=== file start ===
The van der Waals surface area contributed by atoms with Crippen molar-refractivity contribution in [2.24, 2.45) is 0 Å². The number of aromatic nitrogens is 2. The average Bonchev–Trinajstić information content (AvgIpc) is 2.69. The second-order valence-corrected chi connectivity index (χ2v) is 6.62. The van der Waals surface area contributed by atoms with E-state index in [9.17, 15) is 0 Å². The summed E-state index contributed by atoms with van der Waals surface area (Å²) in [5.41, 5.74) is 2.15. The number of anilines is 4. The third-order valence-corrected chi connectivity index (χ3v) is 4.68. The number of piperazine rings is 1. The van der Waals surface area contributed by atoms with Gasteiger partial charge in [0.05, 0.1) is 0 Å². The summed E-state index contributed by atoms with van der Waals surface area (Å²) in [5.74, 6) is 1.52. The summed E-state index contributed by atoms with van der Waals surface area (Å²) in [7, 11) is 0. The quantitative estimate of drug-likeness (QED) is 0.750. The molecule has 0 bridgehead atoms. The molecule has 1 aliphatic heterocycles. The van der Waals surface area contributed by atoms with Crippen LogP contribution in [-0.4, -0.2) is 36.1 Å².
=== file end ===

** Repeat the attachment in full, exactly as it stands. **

The van der Waals surface area contributed by atoms with Crippen molar-refractivity contribution in [2.24, 2.45) is 0 Å². The number of aromatic nitrogens is 2. The average Bonchev–Trinajstić information content (AvgIpc) is 2.69. The second-order valence-corrected chi connectivity index (χ2v) is 6.62. The van der Waals surface area contributed by atoms with E-state index in [9.17, 15) is 0 Å². The summed E-state index contributed by atoms with van der Waals surface area (Å²) in [5.41, 5.74) is 2.15. The number of anilines is 4. The third-order valence-corrected chi connectivity index (χ3v) is 4.68. The number of piperazine rings is 1. The van der Waals surface area contributed by atoms with Gasteiger partial charge in [0.05, 0.1) is 0 Å². The summed E-state index contributed by atoms with van der Waals surface area (Å²) in [5.74, 6) is 1.52. The summed E-state index contributed by atoms with van der Waals surface area (Å²) in [7, 11) is 0. The quantitative estimate of drug-likeness (QED) is 0.750. The molecule has 0 bridgehead atoms. The molecule has 1 aliphatic heterocycles. The van der Waals surface area contributed by atoms with Crippen LogP contribution in [-0.4, -0.2) is 36.1 Å².